Another reason why I’m thrilled to not have company because the remaining guy mansplains a lot. Or maybe I’m reading it wrongly. I know he’s a good guy and has every intention to help, but if I’m being hovered around and told how to do things “correctly,” I start getting snappy, or annoyingly passive-aggressive. Annoying to myself, that is. I hate it when I get like that because I’m well aware I need to improve my communication skills and there are better ways to deal with this. But I also know I probably won’t confront him nicely to explain how his mannerisms are getting on my nerves because of how uncomfortable that would make me.
Highly likely it goes two ways though. For people who conduct themselves in a more orderly fashion, my messy, all-over-the-place, system-less ways can be painfully infuriating or downright disgusting. Too bad for them; I think it’s funny.
On top of being particular, he was also a slight germophobe. And you know me, I’m germ-friendly. When I fed the dog leftovers from our human bowl, he expressed his horror, while I laughed. I didn’t see anything wrong with it because we were going to wash the dishes anyway. So, okay, I can see how I’m not the easiest person to live with either. I’ll try to be more thoughtful and cooperative and not get worked up over our differing ways. Plus, when we’re not clashing, we get along fine and dandy.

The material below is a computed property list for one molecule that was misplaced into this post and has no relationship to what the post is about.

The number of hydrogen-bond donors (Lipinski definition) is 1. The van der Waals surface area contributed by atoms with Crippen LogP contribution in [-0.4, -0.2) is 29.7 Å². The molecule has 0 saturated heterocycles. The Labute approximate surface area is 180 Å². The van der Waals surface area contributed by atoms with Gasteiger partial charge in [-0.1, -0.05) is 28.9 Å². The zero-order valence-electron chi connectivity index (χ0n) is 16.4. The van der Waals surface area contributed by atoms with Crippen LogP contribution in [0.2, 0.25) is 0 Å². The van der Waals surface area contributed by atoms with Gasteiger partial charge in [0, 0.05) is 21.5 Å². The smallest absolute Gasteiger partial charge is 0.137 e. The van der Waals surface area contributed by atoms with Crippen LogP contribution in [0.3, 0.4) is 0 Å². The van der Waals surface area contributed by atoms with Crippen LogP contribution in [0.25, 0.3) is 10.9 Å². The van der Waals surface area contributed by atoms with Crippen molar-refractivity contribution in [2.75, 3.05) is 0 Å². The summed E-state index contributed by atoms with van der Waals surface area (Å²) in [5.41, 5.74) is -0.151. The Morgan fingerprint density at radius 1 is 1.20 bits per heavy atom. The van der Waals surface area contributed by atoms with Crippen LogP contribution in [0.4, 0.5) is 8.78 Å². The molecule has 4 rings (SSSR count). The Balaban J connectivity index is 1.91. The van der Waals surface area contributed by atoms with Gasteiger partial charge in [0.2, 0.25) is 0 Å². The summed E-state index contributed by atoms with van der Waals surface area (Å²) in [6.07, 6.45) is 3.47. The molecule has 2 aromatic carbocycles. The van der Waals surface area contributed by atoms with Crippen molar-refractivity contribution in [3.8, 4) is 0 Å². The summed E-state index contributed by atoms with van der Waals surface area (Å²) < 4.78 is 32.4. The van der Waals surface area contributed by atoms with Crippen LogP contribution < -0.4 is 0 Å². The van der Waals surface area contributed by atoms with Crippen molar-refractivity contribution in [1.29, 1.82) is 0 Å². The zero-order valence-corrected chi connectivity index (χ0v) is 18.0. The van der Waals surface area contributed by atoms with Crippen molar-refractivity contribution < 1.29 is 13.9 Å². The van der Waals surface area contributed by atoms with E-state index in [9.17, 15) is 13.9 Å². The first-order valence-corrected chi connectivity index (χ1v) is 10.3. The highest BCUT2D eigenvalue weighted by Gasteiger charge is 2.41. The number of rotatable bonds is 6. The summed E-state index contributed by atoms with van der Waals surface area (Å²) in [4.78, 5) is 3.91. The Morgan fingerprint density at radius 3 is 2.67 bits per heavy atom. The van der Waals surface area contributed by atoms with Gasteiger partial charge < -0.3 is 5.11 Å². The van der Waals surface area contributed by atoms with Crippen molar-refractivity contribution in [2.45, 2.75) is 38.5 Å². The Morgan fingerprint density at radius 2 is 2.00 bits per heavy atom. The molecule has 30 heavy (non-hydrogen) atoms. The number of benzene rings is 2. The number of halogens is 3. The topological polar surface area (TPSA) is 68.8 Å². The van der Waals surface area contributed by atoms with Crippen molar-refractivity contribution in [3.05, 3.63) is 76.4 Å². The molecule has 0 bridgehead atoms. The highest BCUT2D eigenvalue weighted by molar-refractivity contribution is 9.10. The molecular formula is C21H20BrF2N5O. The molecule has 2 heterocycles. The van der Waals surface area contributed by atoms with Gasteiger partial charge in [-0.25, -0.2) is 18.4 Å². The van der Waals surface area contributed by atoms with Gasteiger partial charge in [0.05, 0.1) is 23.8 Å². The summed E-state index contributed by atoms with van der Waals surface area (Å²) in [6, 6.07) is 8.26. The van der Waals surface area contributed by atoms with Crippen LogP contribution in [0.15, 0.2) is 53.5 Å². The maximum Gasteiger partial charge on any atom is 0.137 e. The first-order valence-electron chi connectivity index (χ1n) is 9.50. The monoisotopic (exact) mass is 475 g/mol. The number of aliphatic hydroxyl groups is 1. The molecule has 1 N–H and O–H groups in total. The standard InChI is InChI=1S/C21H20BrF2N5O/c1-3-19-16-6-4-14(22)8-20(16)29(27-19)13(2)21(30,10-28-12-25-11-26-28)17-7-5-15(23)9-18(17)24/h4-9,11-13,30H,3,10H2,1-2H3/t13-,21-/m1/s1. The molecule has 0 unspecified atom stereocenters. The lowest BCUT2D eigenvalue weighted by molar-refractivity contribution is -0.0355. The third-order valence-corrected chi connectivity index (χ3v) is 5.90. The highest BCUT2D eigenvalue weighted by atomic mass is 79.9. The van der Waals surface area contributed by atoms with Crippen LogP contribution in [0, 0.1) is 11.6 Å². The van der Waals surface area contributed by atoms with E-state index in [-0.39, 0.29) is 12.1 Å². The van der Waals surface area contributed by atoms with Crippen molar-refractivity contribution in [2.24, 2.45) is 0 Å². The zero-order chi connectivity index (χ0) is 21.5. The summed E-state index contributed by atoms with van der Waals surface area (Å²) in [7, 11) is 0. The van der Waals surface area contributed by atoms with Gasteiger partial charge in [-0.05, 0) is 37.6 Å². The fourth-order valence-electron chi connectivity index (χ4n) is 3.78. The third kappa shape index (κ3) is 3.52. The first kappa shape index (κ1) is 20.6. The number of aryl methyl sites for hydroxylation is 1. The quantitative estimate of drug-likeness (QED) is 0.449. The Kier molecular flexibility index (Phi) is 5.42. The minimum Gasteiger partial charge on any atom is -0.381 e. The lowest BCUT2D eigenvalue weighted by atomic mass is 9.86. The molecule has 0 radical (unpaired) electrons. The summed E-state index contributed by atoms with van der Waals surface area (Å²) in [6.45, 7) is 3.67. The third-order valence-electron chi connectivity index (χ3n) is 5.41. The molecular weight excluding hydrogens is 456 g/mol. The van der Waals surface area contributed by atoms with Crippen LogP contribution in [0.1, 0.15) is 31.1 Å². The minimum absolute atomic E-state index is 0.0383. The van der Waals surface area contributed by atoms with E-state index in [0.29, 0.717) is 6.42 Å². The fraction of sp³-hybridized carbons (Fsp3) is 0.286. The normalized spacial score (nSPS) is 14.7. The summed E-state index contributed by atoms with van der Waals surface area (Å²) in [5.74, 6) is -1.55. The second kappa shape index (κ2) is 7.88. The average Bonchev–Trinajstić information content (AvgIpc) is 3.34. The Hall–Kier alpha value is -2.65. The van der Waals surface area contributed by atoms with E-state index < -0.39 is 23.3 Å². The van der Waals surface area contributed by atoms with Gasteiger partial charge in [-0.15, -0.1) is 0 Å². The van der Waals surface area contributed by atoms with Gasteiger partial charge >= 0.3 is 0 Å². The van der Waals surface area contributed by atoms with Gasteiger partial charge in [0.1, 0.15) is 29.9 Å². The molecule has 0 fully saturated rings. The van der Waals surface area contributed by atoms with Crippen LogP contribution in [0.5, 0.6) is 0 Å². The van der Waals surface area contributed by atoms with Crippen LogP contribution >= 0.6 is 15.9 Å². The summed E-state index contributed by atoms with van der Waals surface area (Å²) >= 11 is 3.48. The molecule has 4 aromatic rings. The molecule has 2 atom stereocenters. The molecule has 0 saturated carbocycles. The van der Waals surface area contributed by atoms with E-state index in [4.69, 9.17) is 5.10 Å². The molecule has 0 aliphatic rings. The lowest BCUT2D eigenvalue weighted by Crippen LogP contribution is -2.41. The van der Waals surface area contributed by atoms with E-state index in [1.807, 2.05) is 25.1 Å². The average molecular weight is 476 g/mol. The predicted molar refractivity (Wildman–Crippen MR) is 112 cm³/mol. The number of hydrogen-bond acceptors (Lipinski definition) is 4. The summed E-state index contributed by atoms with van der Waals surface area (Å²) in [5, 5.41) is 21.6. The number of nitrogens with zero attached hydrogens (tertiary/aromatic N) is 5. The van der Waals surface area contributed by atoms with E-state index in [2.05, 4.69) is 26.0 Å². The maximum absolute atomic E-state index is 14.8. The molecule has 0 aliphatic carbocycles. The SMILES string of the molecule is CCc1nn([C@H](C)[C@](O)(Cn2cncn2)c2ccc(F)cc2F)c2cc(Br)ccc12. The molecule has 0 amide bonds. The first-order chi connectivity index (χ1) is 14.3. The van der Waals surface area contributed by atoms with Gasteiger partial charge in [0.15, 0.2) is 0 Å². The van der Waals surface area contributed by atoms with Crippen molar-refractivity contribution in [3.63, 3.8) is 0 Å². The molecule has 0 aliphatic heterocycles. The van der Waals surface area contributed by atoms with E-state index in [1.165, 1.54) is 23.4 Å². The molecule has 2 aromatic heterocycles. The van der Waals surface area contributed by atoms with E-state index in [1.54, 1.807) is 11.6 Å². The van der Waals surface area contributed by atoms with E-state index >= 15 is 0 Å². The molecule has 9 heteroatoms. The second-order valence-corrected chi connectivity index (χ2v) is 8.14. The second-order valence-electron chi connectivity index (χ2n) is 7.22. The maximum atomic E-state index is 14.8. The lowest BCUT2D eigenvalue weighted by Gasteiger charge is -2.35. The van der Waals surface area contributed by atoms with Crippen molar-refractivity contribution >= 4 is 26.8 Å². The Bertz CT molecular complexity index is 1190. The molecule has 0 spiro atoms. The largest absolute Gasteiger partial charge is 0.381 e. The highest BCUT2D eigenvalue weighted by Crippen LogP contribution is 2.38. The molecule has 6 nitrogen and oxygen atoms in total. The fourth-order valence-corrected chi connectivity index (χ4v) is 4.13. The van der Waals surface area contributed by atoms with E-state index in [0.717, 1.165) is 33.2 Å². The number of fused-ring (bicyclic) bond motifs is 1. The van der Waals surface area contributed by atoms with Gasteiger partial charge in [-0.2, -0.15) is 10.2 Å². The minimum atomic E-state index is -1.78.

I’m not always very bright either. I started reading Jack Kerouac’s On the Road: The Original Scroll, which is his first draft and an unedited version, written as one super duper long paragraph. I got sucked into it thinking it was a memoir but found out it was fiction and instantly lost interest. Shouldn’t the cover state it’s a novel? How did I miss that? I just speed read while trying to tell myself it doesn’t matter all this didn’t really happen. You’re reading for his writing style, not research. But my brain just wouldn’t view it the same way anymore. I wish I didn’t find out until I’d finished the book.
I foresee not taking a shower the entire time I’m here. Sometimes I think I might brave the fresh delicious water that comes directly from the beautiful green lake, but then I wash my hands and they turn to ice and I change my mind. There’s a solar shower system some 50 metres away in a shed, but apparently, it doesn’t work too well now that the weather is often cloudy. We also have small solar lamps that we use at night. Thankfully, those work. In the meantime, I’ve concluded that hygiene is a privilege for the warm. I barely sweat here so I’m not too bothered. My feet stink so badly though. I feel embarrassed whenever I remove my socks before bedtime. I always quickly crawl into my sleeping bag, hoping to not spread the stank.
I guess that’s enough from me for now. I don’t know how long I’ll be here. I said three weeks, but if it gets much colder, I might decide to leave sooner. The mornings are the worst. It’s such a challenge to remove myself from the only place that’s warm. The cabin I’m in has pretty much zero heat retention. Once the fire dies, so does all the heat in the room. By sunrise, it’s probably the same temperature inside and out, so I’m almost always cocooned up until over my head in my Pickle Rick sleeping bag. Alrighty, then. Nos vemos! Ciao!
PS. Outdoor cleaning tips:
1. Use ashes. If you don’t have detergent to clean your pots and pans, scrub them all over with ashes from your previous bonfire. It cleans up the oil really well.
2. Also good for covering up your poop if you’ve pooped in a hole. The ashes will keep the flies away.
3. Another close-to-perfect disinfectant cleaning method would be to scrub any surface with lemon skin and salt. It’s also the time you’ll discover all the cuts and wounds on your hands.
*All images courtesy of the author.